Recruiting is one aspect of management, but it is one of the most important tasks you will do for your organization to compete in the global marketplace. If you do not recruit the right talent, no amount of good management and training will turn poorly selected staff into valuable members of your company. Cultural diversity adds a critical variable. Previously, diversity was about quotas and headcounts. Now diversity and inclusion initiatives have moved from a compliance issue and “it’s the right thing to do” to a strategic business advantage that stretches across international borders.
As a hiring professional in the new global market, you must be aware of and exhibit the sensitivity and skills to identify attitudes, values and expectations in the cultural context of your recruits. You must be able to recognize cultural and generational differences in the interview and know how to use them to work effectively and accomplish your business goals. Intercultural awareness gives you the ability to set the performance bar higher on two dimensions: quality of life and business success. There are numerous concepts of communicating across cultures today. When selecting candidates in the workplace today, you need not only be aware of cross-cultural differences; you must be able to integrate these differences into the organization and its hiring practices.
You must then ask.. .How does diversity and inclusion strategies affect the hiring process? You follow a certain structure and technique in the interviewing and hiring process, but do you ask yourselves if your current frameworks translate across cultural lines?
What is Your Culture?
To succeed you must first develop an awareness of our own culture, before you can be sensitive to other individual cultures and know how to transfer that sensitivity to your firm. It is an integrative way of thinking, which values everyone in the organization. Seek to create processes that open communication among people and creating opportunities by acknowledging that people are different and barriers do exist.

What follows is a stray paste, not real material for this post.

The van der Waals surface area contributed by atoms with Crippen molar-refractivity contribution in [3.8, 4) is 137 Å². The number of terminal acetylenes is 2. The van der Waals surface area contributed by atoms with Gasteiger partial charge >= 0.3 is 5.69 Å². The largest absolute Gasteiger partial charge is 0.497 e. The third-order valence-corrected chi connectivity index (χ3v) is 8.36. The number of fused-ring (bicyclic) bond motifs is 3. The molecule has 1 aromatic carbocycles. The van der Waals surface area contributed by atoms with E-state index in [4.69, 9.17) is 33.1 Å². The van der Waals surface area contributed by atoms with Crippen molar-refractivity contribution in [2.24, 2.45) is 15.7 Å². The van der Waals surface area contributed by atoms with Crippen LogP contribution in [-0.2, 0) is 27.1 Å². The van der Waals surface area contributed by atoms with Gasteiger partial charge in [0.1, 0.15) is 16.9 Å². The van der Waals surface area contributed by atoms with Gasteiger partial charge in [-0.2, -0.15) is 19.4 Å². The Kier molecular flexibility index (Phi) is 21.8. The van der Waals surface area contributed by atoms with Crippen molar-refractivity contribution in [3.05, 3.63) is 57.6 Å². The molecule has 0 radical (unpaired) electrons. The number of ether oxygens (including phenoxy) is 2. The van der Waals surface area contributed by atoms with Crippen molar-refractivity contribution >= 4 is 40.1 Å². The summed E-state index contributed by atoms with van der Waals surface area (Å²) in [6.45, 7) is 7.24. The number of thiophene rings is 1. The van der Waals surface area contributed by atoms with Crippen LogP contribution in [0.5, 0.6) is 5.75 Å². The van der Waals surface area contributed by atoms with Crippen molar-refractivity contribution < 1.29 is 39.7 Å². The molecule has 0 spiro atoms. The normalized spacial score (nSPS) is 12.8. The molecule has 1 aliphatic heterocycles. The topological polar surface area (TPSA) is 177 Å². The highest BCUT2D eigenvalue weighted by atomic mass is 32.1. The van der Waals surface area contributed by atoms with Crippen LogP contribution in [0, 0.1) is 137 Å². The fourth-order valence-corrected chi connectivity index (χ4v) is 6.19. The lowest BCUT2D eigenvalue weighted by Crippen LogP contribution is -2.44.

Understand what cultural diversity is. Recognize that cultural diversity is inclusive of international backgrounds, employee personality, work style, age, ethnicity, gender, religion, socioeconomics, sexual orientation, ability, education and other dimensions. Culture is a shared system of meanings that is rooted in basic assumptions which inspire your norms and values and essentially translate into your behavior and defines how others experience you at work. In an organizational context, it indicates what you pay attention to, how you recruit and manage your workforce and what you value.
The “onion-approach.” Look at the cross-cultural interview like an onion. A thorough and well conducted interview process helps you to peel off onion layers one by one and learn more about a candidate’s different experiences and determine whether a hopeful will be able to contribute to your function. Having a cross-cultural mindset is representative to being a truly diverse and global organization.
Enable yourself to recognize cultural differences. Raise your own cultural awareness. It allows you to compare different communication styles effectively. As an interviewer or hiring manager you should ask yourself what are your basic values, beliefs, assumptions and worldview and how do they correspond to the candidate’s cultural background? What is your company’s business culture? What are the dominant management styles, expectations and how do they correspond to the expectations of the prospective staff employee? What is the firm’s hierarchical structure and what is the decision-making process?
Recognize your competitive edge. Understanding cross-cultural difference inherent in a diverse workforce means to awaken an appreciation of both the candidate’s and interviewer’s cultural conditioning. To develop your intercultural awareness you need to be able to recognize the behavioral expectations of different generations and learn to apply them to your organizational context. Intercultural awareness helps you to recognize and appreciate a variety of attitudes, values and expectations. This awareness will give you the competitive edge required to establish a rapport with your candidates and select them effectively.
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